On the GoFundMe page, she explained that the school was devastated by COVID,  “leaving some of the most loving, devoted and Christ-centered people I’ve ever met without jobs, families scrambling to find care and a couple dozen children to deal with transitions to new schools.”

Morgan also wrote that “the world has been very difficult on God’s littlest people lately. As resilient as children are, it breaks my heart to keep saying to my children what they can't do or how things must change because of COVID and to know the challenges imposed on their little minds and hearts.”
Pastor Arrington believes that Morgan’s fundraiser was Heaven-sent. In a month, she raised about $7,000 and the campaign was shared nearly 250 times.
Private donors also came forward. In all, the school received $30,000.
“We did not have on our books any means of gaining that much money,” Arrington said. “We went back, reviewed our costs of the school and reconciled our budget.”
 Photo taken prior to Covid-19.
The school re-opens
The school cut more costs and found a way to reopen for the spring semester. Already, new students signed up in January. “Enrollment is up,” Arrington said.
He hopes as more families receive vaccines, they will seek out area preschools and feel comfortable returning to the classroom. “God brought the glory,” Arrington said. “The school is open.”
The experience strengthened Arrington’s faith. “In the midst of all of this, I’m seeing God still working miracles,” he said. “Five years from now, we can say that in our darkest time, people stepped up to help, some we know and some we don’t. People gave what they could, and it was truly a blessing.”
Keeping the school open next fall will remain a challenge. “We’re still in the midst of a storm, but at least the winds are dying down and the waves have subsided,” Arrington said.
Other church daycares and schools have also been forced to make difficult decisions in Houston, he explained. He has seen reduced hours, fewer days of operation and even boarded-up schools.
“What this pandemic has done to early childhood education, it’s just wreaked havoc,” Arrington said. “So many times, we think we’re the only ones going through something. At Spring Woods, we aren’t the only ones going through it. There are other churches with the same issues, the same problem. And it’s not just small churches. It’s hitting everyone.”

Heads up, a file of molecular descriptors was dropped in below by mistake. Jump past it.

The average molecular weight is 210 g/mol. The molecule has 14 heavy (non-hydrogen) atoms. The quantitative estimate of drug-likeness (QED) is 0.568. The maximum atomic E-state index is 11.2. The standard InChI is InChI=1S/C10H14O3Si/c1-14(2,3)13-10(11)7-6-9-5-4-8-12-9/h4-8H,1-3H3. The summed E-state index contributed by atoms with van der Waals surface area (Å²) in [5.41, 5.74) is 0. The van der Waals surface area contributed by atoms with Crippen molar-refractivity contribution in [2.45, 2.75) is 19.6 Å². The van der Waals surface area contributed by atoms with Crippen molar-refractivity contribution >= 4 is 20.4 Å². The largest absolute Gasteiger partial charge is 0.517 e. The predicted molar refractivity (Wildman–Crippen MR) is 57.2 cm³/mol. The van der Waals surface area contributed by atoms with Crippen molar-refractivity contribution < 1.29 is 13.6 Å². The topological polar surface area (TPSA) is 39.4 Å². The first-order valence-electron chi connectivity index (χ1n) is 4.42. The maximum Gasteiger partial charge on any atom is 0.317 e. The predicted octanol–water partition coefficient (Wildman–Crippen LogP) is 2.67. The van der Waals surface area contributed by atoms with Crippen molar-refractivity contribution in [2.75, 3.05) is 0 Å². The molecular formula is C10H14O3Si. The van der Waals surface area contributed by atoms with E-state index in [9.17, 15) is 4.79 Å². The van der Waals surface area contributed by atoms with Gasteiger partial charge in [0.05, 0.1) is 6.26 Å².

Rev. Jill Daniel, leader of the “We Love All God’s Children” initiative, has learned that about 60 percent of childcare facilities in Texas either did not reopen or will close. “We’re in an extreme crisis right now,” she said. “And the children who will suffer the most are the underserved.”
With We Love All God’s Children, Daniel is working to open early childhood education centers in churches throughout the conference. She is also building relationships with other organizations that serve children.
“We can’t stand alone,” she said. “The children in our community need us to work together. It’s a new season. ‘We’ve always done it this way’ is no longer the way forward. We have to find new ways.”
Daniel said that churches can take an active role in helping children fall in love with learning at an early age. “We have to do better, and we have to do it together as a community,” she said. “We have to take it up a notch, and we can’t do it by ourselves.”
Working together is a lesson Arrington learned while navigating the challenge of keeping the church’s school open.

The school is a part of the church
“Unless you have a child in that school, you might not even know that it was struggling,” he said. “Sometimes, we see the school and the church as two separate entities, but the school is a part of the church. Don’t think as a pastor you can fix it all. Talk to your board, talk to the school director, talk to the parents.”
Arrington’s motto, which he keeps framed on his wall, is “Everything is possible for those who believe.”
“Hold onto faith,” he said. “Always remember that until God says it’s finished, it’s not. Faith is the biggest part. I was able to see, when all of us come together, what God is able to do.”
To learn more about the school, visit